Chapter Eighteen

Chapter Eighteen

Dread was a constant companion as Damali got up from the bed and walked over the little indoor footbridge at the base of the futon. She peered at the stream that separated the room into two sides, knowing that she, too, was stuck in the middle. What more was she than a small bridge between desire and the solid material worlds on the other side of a stream that beckoned? What more had she been to Carlos?

From her raised vantage point above the blue water, she could see out to the stars and the full moon past the deck. Sheer white curtains floated toward her like ghosts. Maybe they were no more than her memories, caught on the night air, hopelessly flailing against the wind. She was caught between the supernatural and natural, fighting against the wind, too. How did you fight nature, basic instinct?

Under any other circumstances this place would have been paradise. The calls of night birds and insects, sounds of the cycle of life, filled the sweet night air, blowing into the cliff lair on the breeze. She breathed in deeply, willing away the grief. Her best friend was no longer her best friend, he had dark secrets. Her lover was no longer her lover; she feared him. Hope was dying like the embers in the fireplace. You cannot bring something back from the dead. It is beyond mortal control.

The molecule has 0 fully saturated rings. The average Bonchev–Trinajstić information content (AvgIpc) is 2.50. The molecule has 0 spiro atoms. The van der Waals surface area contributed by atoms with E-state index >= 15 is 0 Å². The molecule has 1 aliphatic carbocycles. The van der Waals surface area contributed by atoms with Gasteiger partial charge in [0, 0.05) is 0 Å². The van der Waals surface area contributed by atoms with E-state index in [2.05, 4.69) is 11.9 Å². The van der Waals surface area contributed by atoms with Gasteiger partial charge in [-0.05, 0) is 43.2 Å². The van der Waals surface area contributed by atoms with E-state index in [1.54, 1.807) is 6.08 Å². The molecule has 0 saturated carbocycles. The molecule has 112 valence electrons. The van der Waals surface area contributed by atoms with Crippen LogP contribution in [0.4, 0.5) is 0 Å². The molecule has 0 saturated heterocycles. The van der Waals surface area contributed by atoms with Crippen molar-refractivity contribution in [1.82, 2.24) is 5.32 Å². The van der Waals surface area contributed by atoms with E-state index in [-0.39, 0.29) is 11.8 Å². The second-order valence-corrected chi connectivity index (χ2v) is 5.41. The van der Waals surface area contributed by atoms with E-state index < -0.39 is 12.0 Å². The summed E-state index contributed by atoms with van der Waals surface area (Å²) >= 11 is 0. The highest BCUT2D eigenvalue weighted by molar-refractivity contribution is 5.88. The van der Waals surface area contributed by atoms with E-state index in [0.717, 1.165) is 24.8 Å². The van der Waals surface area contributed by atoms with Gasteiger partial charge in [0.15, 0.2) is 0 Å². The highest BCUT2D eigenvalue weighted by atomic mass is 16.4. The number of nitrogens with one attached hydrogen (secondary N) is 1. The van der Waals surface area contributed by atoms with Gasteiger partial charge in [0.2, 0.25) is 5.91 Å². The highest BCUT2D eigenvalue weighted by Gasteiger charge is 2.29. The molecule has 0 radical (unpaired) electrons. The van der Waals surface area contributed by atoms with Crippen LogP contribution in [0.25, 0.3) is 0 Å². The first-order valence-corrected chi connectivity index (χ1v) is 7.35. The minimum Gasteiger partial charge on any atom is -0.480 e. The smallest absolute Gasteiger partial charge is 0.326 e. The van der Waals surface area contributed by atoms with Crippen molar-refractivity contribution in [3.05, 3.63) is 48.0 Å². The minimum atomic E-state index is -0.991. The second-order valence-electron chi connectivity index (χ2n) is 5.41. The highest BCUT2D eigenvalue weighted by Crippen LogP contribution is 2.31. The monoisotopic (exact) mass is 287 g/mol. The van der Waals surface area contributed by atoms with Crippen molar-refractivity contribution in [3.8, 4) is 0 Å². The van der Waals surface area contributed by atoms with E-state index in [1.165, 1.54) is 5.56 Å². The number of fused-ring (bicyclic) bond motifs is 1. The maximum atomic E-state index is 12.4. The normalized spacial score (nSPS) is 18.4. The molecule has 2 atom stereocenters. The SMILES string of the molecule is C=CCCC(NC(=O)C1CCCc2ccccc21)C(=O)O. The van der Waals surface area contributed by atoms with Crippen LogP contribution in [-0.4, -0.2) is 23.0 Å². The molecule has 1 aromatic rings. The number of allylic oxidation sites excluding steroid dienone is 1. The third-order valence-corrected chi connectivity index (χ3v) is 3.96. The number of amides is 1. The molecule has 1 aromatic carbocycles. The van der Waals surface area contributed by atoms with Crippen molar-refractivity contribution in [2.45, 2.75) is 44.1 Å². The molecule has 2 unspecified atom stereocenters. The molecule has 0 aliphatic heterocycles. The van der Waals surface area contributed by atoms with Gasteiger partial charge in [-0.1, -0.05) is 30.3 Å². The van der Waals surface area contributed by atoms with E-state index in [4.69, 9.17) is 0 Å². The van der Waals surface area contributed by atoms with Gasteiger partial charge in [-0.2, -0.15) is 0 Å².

Yet ten glorious nights of forgetting that harsh fact wrapped around her, just as she wrapped her arms about herself. The way he'd made her feel... Damali briefly shut her eyes as a familiar ache for him claimed her. How was she ever going to forget what they shared? How was she going to let go of this place he'd owned in her heart? She opened her eyes. She had to do what she had to do. If he wound up on the wrong side of the bridge, she'd put his soul to rest with tears in her eyes. She'd do it with love, she'd do it with honor, but she'd do it.

Her free hand reached out, while her other hand clutched at the poker that she'd never put down, trying to sense him. She swept the room again in futile hope that there would be anything of use as a weapon in a vampire's lair. Foolish. Every piece of wrought-iron furniture was woven into ornate curlicues. Nothing had a sharp point. The slate tabletops were too heavy for even her to lift. From a round, iron ring in the high ceiling, sheer drapes formed a tent over the futon. The bed was a sumptuous soft mattress of goose down covered in white silk with twenty lush pillows spilling over it. Oh, yeah, right, smother him to death. She sighed.